It’s worth noting that, although she and Saeed have been flung into a wildly unfamiliar context, Nadia proves that she’s capable of quickly adjusting to her current circumstances. Indeed, rather than irresolutely marveling at the strange mansion and all its treasures, she recognizes the opportunity to clean and even enjoy herself for a moment during an otherwise emotionally difficult period of her life. This aligns with Hamid’s previous assertion hat Nadia is somebody who always remains open and even excited by change, rendering her fit for the emotionally complex process of migration. Saeed, on the other hand, is clearly perturbed and overwhelmed by having been thrust into the mansion, rendering him unable to go along with Nadia’s easygoing acceptance of their new surroundings.
When Nadia shuts the bathroom door again, “the extraordinary satisfactions of the steamy bathroom” have “evaporated.” Upon finishing washing her clothes, she goes into the bedroom with a towel around her body and another on her head, “prepared to let the little confrontation” with Saeed go. But then he opens his mouth, saying, “You can’t stand here like that.” In response, she says, “Don’t tell me what I can do,” a statement that stuns and frustrates Saeed, who goes into the bathroom and bathes and washes his own clothes before lying down on the single bed with Nadia for the night, who remain “cramped” and unwilling to touch one another like a couple that is “long and unhappily married, a couple that [makes] out of opportunities for joy, misery.”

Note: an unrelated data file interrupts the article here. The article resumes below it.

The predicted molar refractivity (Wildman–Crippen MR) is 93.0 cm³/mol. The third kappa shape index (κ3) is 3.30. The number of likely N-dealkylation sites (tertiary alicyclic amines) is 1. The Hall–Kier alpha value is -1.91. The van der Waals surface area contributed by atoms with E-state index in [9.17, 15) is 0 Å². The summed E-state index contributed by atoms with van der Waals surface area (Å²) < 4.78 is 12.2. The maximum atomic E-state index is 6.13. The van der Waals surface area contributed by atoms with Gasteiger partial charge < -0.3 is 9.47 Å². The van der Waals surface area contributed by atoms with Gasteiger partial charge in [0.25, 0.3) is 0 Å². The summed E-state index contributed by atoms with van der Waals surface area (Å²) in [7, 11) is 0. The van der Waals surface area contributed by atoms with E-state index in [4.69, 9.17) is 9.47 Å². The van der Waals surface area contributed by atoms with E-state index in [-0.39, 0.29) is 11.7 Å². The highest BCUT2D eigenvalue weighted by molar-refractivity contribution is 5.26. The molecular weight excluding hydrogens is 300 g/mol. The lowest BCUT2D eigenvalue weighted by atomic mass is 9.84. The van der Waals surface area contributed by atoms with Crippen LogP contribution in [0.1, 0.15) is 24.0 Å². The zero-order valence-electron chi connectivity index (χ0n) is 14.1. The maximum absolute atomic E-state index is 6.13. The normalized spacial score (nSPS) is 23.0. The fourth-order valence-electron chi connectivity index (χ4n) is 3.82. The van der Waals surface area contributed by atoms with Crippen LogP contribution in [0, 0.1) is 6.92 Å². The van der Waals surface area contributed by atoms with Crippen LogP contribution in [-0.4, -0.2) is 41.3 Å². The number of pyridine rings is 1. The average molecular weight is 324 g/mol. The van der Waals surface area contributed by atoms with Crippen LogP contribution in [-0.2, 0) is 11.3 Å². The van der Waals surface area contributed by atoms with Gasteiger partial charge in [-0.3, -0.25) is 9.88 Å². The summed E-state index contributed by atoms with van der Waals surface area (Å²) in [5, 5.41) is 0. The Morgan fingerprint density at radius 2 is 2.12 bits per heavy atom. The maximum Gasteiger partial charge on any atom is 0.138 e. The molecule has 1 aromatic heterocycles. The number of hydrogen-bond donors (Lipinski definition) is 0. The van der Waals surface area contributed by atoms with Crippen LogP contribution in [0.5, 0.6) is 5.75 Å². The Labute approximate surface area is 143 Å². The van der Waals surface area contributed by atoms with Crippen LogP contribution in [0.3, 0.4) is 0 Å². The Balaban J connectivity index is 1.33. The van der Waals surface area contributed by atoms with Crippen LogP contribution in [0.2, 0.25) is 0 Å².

Once again, Saeed and Nadia’s relationship seems to suffer as result of their migration. In fact, it’s as if each time they step through one of the doors—each time they make migrate—they invite new troubles into their romantic bond. Friction, it seems, arises when they go from one place to the next, perhaps because they have different attitudes when it comes to change; whereas Nadia welcomes new experiences with excitement, Saeed remains skeptical and hesitant. As such, Hamid showcases the difficulties that arise when a couple transplants itself into a new culture.
Two days later, a housekeeper comes to the mansion and is shocked to find migrants camped throughout the house. The police come not long thereafter, vans of officers in riot gear and bullet-proof vests. As the officers shout threats over a bullhorn, imploring the migrants to leave the house, “a sort of camaraderie” forms amongst the refugees, a connection that would perhaps not take place if they were simply in the streets together. And although some migrants decide to leave, most stay inside. What’s even more extraordinary is that people arrive in large numbers to stand behind the officers, a diverse crowd that bangs pots and pans and chants in many different languages until the police relent and withdraw. The next morning, Nadia is awoken by a call to prayer and finds herself disoriented and wondering where she is, especially as Saeed gets out of bed to pray.